BUCKHANNON – The new D.A.R.E. program will begin in Buckhannon-Upshur Middle School in January 2020.
Lt. Mark Davis gave an update on the new D.A.R.E. – or Drug Abuse Resistance Education –program at Thursday’s Upshur County Commission meeting.
“About a year and a half ago, Sheriff Coffman and I began to discuss about bringing the D.A.R.E program back into the school system because of the need for education of young people to make good decisions regarding drug and alcohol abuse and awareness, and this has been a program that our county had in the past,” Davis said.
It has been about a 17-year gap since the previous D.A.R.E. program was in effect in Upshur County, but Davis said they saw a need to bring it back.
“We want to bring it back because we see the need,” Davis said. “We have an officer in our department, Crystal Linger, who agreed to become a D.A.R.E. officer and with her agreeing to do that, the Family Resource Network in Harrison County and Elizabeth Shahan were a big help to get on board with us. We were able to send Crystal to Maryland for her training, which she successfully completed and did an excellent job.”
The executive director of the Harrison County Family Resource Network Elizabeth Shahan said they are in process of changing their name to West Virginia Prevention Solutions.
“We’ve changed a little bit because we no longer cover just Harrison County. We cover 13 counties in North Central West Virginia, and we’re one of six prevention lead organizations in the state covering all 55 counties,” Shahan said.
She said they are federally funded through the Substance Abuse Mental Health Services Administration.
“Anytime there’s an opportunity to engage with partners in any community that we are engaged with, in any of our counties, we are able to allocate those federal dollars down to the grassroots level and communities to meet needs,” Shahan said. “As long as the evidence is there that supports the program, and it’s an evidence-based program or that it’s an evidence-based strategy, we help them do it.”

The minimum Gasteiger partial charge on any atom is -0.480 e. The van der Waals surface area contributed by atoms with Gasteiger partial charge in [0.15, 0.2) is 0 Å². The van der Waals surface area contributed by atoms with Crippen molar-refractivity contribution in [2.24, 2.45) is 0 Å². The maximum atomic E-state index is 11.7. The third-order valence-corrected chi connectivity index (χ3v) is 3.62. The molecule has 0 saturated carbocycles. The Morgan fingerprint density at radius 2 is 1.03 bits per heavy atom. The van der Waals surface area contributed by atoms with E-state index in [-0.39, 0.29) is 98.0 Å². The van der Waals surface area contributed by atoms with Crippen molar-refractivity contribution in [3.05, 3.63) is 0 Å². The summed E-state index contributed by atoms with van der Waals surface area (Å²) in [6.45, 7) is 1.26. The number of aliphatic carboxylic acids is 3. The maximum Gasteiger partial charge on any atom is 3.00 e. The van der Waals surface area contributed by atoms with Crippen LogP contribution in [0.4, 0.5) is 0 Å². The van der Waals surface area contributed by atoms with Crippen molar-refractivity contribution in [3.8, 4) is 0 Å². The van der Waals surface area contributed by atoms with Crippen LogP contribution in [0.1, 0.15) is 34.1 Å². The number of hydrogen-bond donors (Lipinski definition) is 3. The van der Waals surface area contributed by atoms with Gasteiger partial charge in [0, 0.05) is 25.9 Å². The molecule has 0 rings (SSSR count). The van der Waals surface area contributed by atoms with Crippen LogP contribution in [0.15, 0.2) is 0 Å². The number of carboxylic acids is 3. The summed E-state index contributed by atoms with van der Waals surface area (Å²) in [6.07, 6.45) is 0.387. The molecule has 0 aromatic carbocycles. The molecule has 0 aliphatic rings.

“We were glad to be part of Upshur county and making things happen,” she said.
Davis said now that all the training is complete, and the sheriff’s office has received all the materials, they expect the program to start in January 2020.
“We will be ready to launch the D.A.R.E. program in the sixth-grade level of the middle school,” Davis said. “The Board of Education has been very cooperative and behind us in doing this and they’re on board with us completely. They’ve been helping us with everything to get the scheduling done and have done everything that they can possibly do to make this happen.”
The program will be 10 weeks long, and Linger said the goal is to have the sixth-grade course materials covered by the end of April.
“Our goal is to teach kids about making good choices and about having a positive interaction with law enforcement,” Linger said. “With these lessons, the students will learn how to practice tough, practical decision-making activities with other students. They’ll learn how to do that for themselves. There’s is 10 lessons, and my goal was to have everything taught by the end of April, and I’ll have about 43 kids per class.”
To read about D.A.R.E.’s updated program, click here.